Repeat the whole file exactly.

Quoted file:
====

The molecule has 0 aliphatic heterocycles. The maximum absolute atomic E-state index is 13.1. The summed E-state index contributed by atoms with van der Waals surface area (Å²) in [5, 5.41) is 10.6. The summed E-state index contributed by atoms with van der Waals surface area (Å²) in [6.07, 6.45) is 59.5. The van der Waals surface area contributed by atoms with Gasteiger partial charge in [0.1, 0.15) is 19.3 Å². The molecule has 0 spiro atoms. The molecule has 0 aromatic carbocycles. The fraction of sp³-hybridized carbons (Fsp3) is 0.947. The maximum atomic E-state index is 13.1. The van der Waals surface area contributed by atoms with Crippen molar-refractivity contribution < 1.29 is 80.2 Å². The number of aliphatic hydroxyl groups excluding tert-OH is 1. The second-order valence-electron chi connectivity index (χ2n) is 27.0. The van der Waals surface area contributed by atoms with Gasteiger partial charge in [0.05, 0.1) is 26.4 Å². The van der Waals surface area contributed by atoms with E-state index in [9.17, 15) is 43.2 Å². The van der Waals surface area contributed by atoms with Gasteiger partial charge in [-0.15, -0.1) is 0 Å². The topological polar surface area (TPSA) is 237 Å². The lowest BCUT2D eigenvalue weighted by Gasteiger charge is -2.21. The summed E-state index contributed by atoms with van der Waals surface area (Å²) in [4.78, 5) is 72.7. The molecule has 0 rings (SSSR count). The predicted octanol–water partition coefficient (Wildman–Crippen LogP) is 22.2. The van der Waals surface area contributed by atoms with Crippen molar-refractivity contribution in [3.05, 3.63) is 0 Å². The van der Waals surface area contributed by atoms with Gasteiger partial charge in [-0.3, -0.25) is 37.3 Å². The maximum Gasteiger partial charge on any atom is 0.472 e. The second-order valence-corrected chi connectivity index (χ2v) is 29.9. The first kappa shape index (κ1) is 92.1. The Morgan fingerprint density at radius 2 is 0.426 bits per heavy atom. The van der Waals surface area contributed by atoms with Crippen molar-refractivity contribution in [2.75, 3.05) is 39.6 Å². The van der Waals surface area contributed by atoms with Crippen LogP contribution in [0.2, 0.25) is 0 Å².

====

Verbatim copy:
The molecule has 0 aliphatic heterocycles. The maximum absolute atomic E-state index is 13.1. The summed E-state index contributed by atoms with van der Waals surface area (Å²) in [5, 5.41) is 10.6. The summed E-state index contributed by atoms with van der Waals surface area (Å²) in [6.07, 6.45) is 59.5. The van der Waals surface area contributed by atoms with Gasteiger partial charge in [0.1, 0.15) is 19.3 Å². The molecule has 0 spiro atoms. The molecule has 0 aromatic carbocycles. The fraction of sp³-hybridized carbons (Fsp3) is 0.947. The maximum atomic E-state index is 13.1. The van der Waals surface area contributed by atoms with Crippen molar-refractivity contribution < 1.29 is 80.2 Å². The number of aliphatic hydroxyl groups excluding tert-OH is 1. The second-order valence-electron chi connectivity index (χ2n) is 27.0. The van der Waals surface area contributed by atoms with Gasteiger partial charge in [0.05, 0.1) is 26.4 Å². The van der Waals surface area contributed by atoms with E-state index in [9.17, 15) is 43.2 Å². The van der Waals surface area contributed by atoms with Gasteiger partial charge in [-0.15, -0.1) is 0 Å². The topological polar surface area (TPSA) is 237 Å². The lowest BCUT2D eigenvalue weighted by Gasteiger charge is -2.21. The summed E-state index contributed by atoms with van der Waals surface area (Å²) in [4.78, 5) is 72.7. The molecule has 0 rings (SSSR count). The predicted octanol–water partition coefficient (Wildman–Crippen LogP) is 22.2. The van der Waals surface area contributed by atoms with Crippen molar-refractivity contribution in [3.05, 3.63) is 0 Å². The van der Waals surface area contributed by atoms with Gasteiger partial charge in [-0.3, -0.25) is 37.3 Å². The maximum Gasteiger partial charge on any atom is 0.472 e. The second-order valence-corrected chi connectivity index (χ2v) is 29.9. The first kappa shape index (κ1) is 92.1. The Morgan fingerprint density at radius 2 is 0.426 bits per heavy atom. The van der Waals surface area contributed by atoms with Crippen molar-refractivity contribution in [2.75, 3.05) is 39.6 Å². The van der Waals surface area contributed by atoms with Crippen LogP contribution in [0.2, 0.25) is 0 Å².